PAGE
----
Dark wood of indeterminate pedigree, it is unfinished but organically varnished by human handling. Eighty-odd years old, corners rounded, several of its convex beads nicked, it’s as sturdy as ever, still functional. White paint markings painstakingly deposited into carved grooves are intact. Its craftsman meant it to last, but we’ll never know its origin, just as we’ll never know many things we didn’t think to ask. No point asking now. The long goodbye, they call it. Vacuity and gestures inexorably supplanting cognition and speech, she motions for it to be brought near, though she no longer uses it.

She rose early. You gotta have good breakfast. Before leaving, she cooked for us two youngest, whatever we wanted: eggs scrambled, over easy, omurice, poached in misoshiru, or if they were fresh and the rice steaming hot, raw, with shoyu; fish if we had it, what breakfast meat we had if not; maybe tsukemono or furikake; but rice always. Once my brother spread butter on his rice, like he had seen his friend do. I never heard her shriek like that before or since. After cleaning up, she styled my hair, whatever I wanted: pigtails, ponytail, one bun or two; then she got ready for work. I hope she doesn’t ask, I’d repeat to myself, pointlessly. Just before her exit came the order: Cook breakfast for your brother. Whatever he wants. From experience I knew to keep my protests to myself: Why does he get to sleep in? Because he’s the oldest? Why don’t you do it? I’m not skilled like you. He’s gonna want eggs sunny side up, and if I break the yolk, he’ll get mad. Sometimes I got lucky, sometimes not.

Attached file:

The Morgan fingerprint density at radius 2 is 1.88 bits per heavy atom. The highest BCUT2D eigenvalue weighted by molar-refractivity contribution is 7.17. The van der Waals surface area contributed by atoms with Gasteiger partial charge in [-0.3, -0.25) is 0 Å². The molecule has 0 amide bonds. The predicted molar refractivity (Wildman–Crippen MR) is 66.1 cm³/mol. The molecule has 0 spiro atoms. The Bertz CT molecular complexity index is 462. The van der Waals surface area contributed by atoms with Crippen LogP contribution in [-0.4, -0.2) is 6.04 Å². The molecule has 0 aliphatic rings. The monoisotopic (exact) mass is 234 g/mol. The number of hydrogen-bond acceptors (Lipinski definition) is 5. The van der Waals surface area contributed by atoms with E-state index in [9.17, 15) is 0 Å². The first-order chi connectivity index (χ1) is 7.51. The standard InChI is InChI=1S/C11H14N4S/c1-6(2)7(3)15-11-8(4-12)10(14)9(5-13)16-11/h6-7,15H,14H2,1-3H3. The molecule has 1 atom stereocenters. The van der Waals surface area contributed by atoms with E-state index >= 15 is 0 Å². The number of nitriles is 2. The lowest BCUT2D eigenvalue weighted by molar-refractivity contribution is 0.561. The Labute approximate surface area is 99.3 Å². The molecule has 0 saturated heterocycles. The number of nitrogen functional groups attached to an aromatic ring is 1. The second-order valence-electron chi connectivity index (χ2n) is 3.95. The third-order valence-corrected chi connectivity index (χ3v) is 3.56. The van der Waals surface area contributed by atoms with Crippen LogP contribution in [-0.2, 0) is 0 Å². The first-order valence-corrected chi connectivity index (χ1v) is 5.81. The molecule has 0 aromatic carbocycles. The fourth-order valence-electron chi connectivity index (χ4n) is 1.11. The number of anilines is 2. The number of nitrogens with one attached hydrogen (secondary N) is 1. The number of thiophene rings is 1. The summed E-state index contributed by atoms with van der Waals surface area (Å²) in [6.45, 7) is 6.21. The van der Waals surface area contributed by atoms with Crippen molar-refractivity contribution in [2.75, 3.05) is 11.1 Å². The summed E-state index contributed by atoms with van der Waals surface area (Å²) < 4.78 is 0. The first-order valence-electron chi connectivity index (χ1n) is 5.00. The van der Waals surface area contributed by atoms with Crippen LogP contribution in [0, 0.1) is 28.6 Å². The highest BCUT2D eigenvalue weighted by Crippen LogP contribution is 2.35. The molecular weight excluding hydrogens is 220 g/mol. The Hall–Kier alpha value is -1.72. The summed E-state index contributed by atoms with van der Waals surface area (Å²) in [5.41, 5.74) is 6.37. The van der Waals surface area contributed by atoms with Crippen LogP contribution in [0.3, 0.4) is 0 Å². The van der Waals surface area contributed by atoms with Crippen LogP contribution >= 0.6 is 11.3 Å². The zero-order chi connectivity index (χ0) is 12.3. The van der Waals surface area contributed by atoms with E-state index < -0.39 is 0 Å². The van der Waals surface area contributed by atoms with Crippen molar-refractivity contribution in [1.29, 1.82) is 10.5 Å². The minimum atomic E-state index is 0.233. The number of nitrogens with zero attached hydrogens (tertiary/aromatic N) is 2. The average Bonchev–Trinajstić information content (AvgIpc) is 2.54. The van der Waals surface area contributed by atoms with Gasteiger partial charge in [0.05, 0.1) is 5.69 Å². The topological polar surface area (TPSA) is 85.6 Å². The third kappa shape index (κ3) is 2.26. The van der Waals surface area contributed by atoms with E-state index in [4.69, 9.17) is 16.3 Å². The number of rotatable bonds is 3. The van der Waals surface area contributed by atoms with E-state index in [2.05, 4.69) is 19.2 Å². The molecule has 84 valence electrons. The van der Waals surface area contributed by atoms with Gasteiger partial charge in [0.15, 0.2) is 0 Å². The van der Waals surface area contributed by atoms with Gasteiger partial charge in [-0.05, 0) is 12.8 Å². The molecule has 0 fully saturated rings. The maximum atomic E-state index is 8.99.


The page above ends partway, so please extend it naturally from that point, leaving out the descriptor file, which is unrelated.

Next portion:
In my homework seat, back table next to the wooden bead curtain disguising the hallway to the restrooms, my afterschool snack was whatever I wanted: tekkamaki, tempura udon, chawanmushi, ramen, kushiyaki. Homework done, I napped in one of the ozashiki, if I wanted; if they were occupied, on the big chest freezer in the storeroom behind the kitchen. Early evening brought the dinner rush. Inexplicably, unlike the waitresses in their yukata, she wore a brocade cheongsam. Japanese patrons called her Okusan; non-Japanese, Mama-san. I bristled at the latter (hybrid perversion; and she wasn’t their mother), but if she minded, she didn’t let on. When the cash register stopped ringing, it was time to go home.

Showered and pajamaed, I feigned sleep under my futon with book and flashlight. The soundtrack of my childhood nights ensued: Tic-tic, tic-tic-tic-tic, tic-tic-tic, the soft staccato of beads sliding on their rods, click-counting, then BRA-A-AT! in unison, ratcheting noisily to their home positions. Under my reading canopy, my child-mind guessed she was an hour tallying the day’s receipts – or was that just how long it was before I really did sleep?

Pointing, she asks, so there it is bedside, now idle and silent, echoing only in memory, her soroban. Whatever she wants.


(an old Japanese abacus)

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